Paper label boss Ben Davis has been DJing and producing for over twenty five years, most recently as the failed superhero Flash Atkins, whose music has rocked the boxes of Andrew Weatherall, Horse Meat Disco, Bill Brewster, Gilles Peterson, Bjørn Torske and countless others.
As his musical tastes have widened with age and sonic wisdom, so have his productions, beating a path to the Stubb project. 2019 saw two limited edition 12’s featuring Jane Weaver, Tunng’s Mike Lindsay and Huw Costin that have gone on to become digger’s delights.
Now the deep, cosmic and left-of-centre debut album ‘Canopy’ arrives, taking influence from dub, Africa, psychedelia, soundtrack, electronica, bass and Balearic. Found sounds infuse the album, from the sonic mayhem of Varanasi to the dawn chorus in Haven Wood as they blend with studio wizardry, vintage analogue kit and live sessions. The result is a blurring of genres and boundaries to create the Stubb sound.
The album is themed around the concept of trees and woods offering a safe haven in these time of climate catastrophe, offering refuge, wisdom, comfort, peace, shelter and solution.
Psych-folk goddess Jane Weaver provides ethereal vocals on ‘We Are Launching’, a beautiful song set to hypnotic guitar that aims straight at the stars with arpeggiators and cosmic synths.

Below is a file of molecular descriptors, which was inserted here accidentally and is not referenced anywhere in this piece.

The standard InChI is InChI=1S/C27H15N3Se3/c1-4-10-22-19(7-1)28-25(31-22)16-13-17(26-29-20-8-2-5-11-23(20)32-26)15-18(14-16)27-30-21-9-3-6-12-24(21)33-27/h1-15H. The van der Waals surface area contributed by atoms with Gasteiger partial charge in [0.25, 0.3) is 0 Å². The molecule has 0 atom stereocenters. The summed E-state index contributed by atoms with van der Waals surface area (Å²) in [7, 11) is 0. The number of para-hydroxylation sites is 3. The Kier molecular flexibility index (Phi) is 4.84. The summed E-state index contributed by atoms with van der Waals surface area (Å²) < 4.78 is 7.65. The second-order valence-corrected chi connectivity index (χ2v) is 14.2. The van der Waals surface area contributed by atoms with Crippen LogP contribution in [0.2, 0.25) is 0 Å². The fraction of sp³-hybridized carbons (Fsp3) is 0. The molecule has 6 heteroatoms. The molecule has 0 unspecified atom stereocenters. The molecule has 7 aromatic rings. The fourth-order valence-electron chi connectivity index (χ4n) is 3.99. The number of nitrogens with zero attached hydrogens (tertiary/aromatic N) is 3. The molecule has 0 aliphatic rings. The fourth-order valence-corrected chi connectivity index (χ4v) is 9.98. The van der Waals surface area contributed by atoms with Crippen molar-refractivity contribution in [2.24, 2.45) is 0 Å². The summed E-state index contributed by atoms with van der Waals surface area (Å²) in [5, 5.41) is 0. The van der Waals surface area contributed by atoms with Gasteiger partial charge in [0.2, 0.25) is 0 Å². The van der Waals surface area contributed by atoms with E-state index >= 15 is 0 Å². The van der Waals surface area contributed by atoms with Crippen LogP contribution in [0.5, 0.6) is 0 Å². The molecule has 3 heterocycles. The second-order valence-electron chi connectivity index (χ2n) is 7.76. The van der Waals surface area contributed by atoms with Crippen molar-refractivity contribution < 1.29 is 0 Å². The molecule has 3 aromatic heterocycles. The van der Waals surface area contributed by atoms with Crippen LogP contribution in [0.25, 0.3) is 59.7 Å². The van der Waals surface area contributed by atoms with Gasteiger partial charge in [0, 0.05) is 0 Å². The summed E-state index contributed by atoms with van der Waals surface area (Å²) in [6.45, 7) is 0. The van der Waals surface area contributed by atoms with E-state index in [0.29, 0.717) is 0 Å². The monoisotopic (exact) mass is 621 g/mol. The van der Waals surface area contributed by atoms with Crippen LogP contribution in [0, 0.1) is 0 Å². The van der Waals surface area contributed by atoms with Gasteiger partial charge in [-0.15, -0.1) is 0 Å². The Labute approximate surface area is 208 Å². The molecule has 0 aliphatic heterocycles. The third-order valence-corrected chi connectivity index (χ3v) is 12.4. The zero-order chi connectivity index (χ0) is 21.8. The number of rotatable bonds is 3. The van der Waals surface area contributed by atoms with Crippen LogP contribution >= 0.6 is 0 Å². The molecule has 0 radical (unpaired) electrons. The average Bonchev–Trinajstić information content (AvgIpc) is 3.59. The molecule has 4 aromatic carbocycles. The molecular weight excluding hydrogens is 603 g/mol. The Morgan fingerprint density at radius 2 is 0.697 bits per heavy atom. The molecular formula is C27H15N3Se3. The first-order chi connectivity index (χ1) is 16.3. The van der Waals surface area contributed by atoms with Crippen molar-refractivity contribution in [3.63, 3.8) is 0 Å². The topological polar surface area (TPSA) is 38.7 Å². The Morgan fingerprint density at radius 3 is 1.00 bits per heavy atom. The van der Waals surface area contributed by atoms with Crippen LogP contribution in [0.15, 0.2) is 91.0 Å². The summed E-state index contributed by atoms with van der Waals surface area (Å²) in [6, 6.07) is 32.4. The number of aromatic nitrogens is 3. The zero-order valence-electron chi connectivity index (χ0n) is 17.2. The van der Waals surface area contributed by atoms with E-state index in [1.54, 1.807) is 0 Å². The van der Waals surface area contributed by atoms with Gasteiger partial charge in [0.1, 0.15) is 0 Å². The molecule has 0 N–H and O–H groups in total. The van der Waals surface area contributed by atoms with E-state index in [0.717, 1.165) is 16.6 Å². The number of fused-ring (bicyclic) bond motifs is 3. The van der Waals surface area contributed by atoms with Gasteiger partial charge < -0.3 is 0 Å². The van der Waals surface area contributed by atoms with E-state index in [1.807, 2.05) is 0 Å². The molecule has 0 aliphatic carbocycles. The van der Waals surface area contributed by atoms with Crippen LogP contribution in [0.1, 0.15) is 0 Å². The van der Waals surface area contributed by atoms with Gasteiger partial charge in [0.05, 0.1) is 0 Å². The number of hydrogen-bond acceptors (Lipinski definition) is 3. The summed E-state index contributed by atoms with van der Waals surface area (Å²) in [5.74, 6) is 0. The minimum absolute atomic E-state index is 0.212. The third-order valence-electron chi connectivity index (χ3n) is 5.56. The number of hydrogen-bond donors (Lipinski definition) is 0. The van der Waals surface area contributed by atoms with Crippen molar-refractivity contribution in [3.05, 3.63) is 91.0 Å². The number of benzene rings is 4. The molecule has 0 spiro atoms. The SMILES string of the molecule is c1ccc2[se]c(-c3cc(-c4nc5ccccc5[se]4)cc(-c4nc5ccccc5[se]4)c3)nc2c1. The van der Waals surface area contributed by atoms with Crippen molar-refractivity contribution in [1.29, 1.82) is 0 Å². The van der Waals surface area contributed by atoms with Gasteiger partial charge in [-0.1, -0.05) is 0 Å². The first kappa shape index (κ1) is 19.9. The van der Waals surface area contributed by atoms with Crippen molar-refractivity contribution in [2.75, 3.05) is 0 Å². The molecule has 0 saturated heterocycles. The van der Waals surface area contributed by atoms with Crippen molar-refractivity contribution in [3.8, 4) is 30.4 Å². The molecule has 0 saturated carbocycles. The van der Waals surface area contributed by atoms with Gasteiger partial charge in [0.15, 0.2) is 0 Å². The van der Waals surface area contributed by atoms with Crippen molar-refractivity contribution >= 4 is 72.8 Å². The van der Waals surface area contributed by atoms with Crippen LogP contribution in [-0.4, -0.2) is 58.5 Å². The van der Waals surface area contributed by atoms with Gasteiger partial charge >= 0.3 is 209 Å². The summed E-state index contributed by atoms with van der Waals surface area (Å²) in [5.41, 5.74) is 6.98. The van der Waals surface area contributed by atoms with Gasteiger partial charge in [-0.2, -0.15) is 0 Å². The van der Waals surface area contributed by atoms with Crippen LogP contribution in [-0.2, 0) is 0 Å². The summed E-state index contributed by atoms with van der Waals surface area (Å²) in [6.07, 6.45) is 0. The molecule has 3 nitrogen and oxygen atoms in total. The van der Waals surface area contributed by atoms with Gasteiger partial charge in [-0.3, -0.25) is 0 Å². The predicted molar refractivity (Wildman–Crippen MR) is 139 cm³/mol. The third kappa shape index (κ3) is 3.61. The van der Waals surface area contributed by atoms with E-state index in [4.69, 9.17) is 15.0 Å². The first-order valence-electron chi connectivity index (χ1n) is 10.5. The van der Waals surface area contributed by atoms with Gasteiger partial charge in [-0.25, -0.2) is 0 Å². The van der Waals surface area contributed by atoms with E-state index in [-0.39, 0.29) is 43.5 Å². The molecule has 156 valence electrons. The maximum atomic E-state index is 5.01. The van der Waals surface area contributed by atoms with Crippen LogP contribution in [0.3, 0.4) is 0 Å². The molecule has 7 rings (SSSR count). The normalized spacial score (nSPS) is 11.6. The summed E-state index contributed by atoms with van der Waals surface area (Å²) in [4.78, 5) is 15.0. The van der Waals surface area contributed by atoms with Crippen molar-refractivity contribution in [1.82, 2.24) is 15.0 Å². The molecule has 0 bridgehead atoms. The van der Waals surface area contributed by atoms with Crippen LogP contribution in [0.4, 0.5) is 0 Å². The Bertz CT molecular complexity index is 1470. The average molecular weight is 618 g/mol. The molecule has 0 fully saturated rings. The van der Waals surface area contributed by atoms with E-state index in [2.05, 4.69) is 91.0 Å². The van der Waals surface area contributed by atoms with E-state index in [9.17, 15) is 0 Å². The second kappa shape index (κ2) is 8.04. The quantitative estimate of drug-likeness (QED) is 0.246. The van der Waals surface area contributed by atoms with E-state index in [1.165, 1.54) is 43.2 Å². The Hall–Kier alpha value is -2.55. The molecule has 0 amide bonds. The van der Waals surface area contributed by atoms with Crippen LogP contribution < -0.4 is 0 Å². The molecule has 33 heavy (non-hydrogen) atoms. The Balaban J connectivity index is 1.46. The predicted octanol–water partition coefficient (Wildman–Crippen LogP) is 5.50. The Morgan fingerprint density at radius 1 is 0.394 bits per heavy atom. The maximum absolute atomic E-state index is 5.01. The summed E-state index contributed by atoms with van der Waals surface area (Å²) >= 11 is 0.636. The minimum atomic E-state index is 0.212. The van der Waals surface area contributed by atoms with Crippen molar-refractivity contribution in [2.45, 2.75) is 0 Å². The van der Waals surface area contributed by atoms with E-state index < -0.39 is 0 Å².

London poet Sirius Rush weaves his themes and words through ‘On The Nature of Light’, a track of psychedelic electronica that is heavy and trippy in equal measure.
‘Love Not Sex’ features Nottingham’s Huw Costin and Rachel Foster to deliver the most blissed out Balearic track of the album. 70s folk, MOR and nu-disco can all be heard in a live track to stir the soul.
‘Instant Karma’ has Kathy Diamond singing over a throbbing sub bass, dark synths and live drums. It’s moody and soulful in equal measures.
‘Haven Woods’ freeform drums lock into a groove over a bubbling arp, vocal snippets and digital pads. Effects and synths flow in and out as the track builds to reach a crescendo of joy and intensity.
Philopappos features Leilani singing in her native Japanese over distorted guitars, heavy snares, a pinch of dubstep, clouds of drone and rave synth to top things off nicely.
‘Boring Days’ puts Tunng’s Mike Lindsay through the studio mangler and presses the button named ‘digidub’, injecting reggae bass, Balearic synths and lots of delay, delay, delay.
You’d think Stubb couldn’t get any deeper when ‘Galleons Lap’ and its analogue bass and broken beats begin to hypnotise, cushioned with dreamy piano and wistful chord progressions.
‘Love Will Tear Us Apart’ gets a full re-rub with shimmering percussion, Rhodes and heavy sub that takes the classic song into previously un-chartered territory.
Finally ‘The Love You Once Regret’ featuring Sylvette’s Charlie Sinclair sounds like The Cinematic Orchestra have dug their vintage synths out of the cupboard and had a bit of fun. Otherworldly and psychedelic, the rhythms and tempo climb steadily up to the end chorus as it explodes into a firework of blissful melodies.